What is Pneumoconiosis?
Pneumoconiosis is a lung illness that affects miners, builders, and other occupations that expose employees to particular types of dust.
Dust accumulates in your lungs over time, and you may have difficulty breathing.
Other people may refer to pneumoconiosis as “black lung illness” or “popcorn lung.” While there is no cure, therapies can make it easier to breathe and carry out daily tasks.
Pneumoconiosis does not manifest itself immediately. It occurs after years of exposure to fine mineral or chemical particles, such as silica, coal dust, or asbestos. When dust particles accumulate in your lungs, your immune system — your body’s protection against infections — activates. It regards the dust particles as intruders and attempts to eliminate them.
During this procedure, your lung tissue is frequently irritated. As a result, scar tissue in your lungs may grow, just as it would following an accident. Due to the fact that scar tissue is less elastic than normal lung tissue, it may become more difficult for you to take a full, deep breath.
Numerous people who have pneumoconiosis develop complications such as:
- A persistent cough
- Coughing up a significant volume of mucous
- Constantly feeling out of breath
Applying for Social Security Disability regarding Pneumoconiosis
Pneumoconiosis is classified as a debilitating condition by the Social Security Administration and is included under Respiratory System in the Adult Listings of Impairments.
Impairments to the respiratory system are defined as those that result in a decrease in lung capacity, an inadequate exchange of gases inside the lungs (incoming oxygen and exiting carbon dioxide), or both. Respiratory impairments present with a variety of symptoms, including coughing, chest pain, shortness of breath, and irregular breathing. Due to the fact that these symptoms are also associated with other types of impairments, a complete medical history, a record of all examinations, and pulmonary imaging are required to confirm the presence of a chronic respiratory condition.
To get a disability judgment based on a diagnosis of Pneumoconiosis, the SSA requires that the preceding two requirements be established using specialized testing. To assess for decreased lung capacity, the first possible qualifying condition for lung disease, measures of the FEV (forced expiratory volume) and FVC (forced vital capacity) are taken using a spirometer. Additionally, the sufficiency of gas exchanges inside the lungs is determined by the use of diffusing capacity, or DLCO. The tables in the Lung Disease section of the Listing of Impairments indicate the minimum level of disability required for that impairment.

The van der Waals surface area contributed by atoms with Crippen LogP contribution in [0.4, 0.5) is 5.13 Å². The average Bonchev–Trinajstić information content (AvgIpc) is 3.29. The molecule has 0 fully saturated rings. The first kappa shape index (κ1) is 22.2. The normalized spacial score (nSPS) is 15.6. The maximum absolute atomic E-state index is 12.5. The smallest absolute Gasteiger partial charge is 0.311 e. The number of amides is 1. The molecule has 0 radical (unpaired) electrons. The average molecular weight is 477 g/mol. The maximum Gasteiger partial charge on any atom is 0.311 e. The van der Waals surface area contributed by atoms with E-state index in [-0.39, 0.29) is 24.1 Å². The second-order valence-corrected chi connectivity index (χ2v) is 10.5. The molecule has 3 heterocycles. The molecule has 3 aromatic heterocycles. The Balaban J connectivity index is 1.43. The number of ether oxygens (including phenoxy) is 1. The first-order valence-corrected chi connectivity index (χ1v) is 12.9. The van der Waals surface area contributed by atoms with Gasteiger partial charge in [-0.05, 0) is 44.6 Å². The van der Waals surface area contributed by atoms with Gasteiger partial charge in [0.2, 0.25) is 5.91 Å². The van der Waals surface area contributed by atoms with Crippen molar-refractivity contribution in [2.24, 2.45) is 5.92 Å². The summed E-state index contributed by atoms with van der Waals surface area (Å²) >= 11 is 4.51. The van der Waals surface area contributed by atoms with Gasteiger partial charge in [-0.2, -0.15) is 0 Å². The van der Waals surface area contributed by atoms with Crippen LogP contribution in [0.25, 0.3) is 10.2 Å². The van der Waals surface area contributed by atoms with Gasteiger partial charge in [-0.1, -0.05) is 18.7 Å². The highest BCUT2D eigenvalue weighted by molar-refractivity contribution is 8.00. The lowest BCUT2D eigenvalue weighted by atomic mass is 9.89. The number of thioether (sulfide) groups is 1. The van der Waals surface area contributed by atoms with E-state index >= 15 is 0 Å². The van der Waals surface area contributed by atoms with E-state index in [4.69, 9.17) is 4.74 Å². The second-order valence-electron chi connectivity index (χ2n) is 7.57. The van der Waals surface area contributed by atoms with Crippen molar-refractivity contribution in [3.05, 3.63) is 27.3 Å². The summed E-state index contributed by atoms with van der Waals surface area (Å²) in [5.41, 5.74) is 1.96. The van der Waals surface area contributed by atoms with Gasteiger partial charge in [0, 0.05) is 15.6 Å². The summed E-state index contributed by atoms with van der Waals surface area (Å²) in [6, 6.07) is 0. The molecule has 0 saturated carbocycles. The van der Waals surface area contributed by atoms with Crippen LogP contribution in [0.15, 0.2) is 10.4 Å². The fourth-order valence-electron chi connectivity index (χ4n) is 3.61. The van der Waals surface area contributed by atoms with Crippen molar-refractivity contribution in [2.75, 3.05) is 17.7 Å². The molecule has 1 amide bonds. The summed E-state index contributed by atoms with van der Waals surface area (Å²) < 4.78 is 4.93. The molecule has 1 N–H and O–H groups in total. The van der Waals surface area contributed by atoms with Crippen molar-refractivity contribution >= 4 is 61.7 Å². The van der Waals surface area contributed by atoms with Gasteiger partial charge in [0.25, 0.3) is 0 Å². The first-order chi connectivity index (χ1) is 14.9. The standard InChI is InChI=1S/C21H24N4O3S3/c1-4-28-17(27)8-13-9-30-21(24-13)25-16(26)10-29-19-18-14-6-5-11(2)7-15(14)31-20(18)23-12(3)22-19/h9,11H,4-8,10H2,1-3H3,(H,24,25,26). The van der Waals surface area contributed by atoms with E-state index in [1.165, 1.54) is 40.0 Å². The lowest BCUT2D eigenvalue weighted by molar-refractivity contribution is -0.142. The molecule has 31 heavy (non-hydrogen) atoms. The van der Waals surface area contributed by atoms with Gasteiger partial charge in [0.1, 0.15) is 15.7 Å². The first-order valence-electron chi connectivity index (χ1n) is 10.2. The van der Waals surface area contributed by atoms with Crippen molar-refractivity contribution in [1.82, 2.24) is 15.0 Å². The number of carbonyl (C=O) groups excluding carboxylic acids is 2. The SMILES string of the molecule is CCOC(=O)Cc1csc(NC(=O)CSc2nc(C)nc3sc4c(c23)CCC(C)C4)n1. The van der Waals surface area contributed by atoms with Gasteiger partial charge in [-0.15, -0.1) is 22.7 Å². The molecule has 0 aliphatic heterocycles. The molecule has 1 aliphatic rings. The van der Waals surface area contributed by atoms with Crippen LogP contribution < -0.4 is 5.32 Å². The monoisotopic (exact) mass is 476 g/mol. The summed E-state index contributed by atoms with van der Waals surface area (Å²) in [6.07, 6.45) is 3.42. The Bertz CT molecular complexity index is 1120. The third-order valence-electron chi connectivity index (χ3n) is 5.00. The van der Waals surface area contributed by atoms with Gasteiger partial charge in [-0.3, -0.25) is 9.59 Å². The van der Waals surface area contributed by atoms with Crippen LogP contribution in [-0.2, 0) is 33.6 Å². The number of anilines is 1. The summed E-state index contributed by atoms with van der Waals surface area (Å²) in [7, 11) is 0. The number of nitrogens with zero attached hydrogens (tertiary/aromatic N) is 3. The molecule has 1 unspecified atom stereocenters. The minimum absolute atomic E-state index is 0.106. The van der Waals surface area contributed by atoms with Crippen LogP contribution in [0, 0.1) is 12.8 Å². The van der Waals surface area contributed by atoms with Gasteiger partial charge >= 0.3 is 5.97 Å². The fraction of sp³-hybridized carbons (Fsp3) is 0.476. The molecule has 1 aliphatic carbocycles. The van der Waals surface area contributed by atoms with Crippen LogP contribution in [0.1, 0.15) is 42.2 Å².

Along with testing at the required levels for these tests, the SSA mandates the use of accurate imaging, such as x-rays and CT scans, to confirm the presence of Pneumoconiosis-associated lung damage. Some physicians believe that X-rays are unreliable in detecting Pneumoconiosis, as the illness might mimic malignancies. CT scans provide a more precise diagnosis of Pneumoconiosis.
Your Disability Case Due to Pneumoconiosis
If your profession as a coal miner or other industrial worker exposed you to dangerous dust for an extended period of time and resulted in a diagnosis of Pneumoconiosis, you may be eligible for Social Security Disability benefits.
Although early-stage Pneumoconiosis may not be completely incapacitating, more severe forms may render you unable to perform any type of employment. Establishing substantial proof in the form of doctor examinations, tests, x-rays, and CT scans is critical to your case, as is your job history in an area known to expose you to dangerous dust inhalation. To maximize your chances of receiving disability payments, it may be prudent to seek the assistance of a disability lawyer.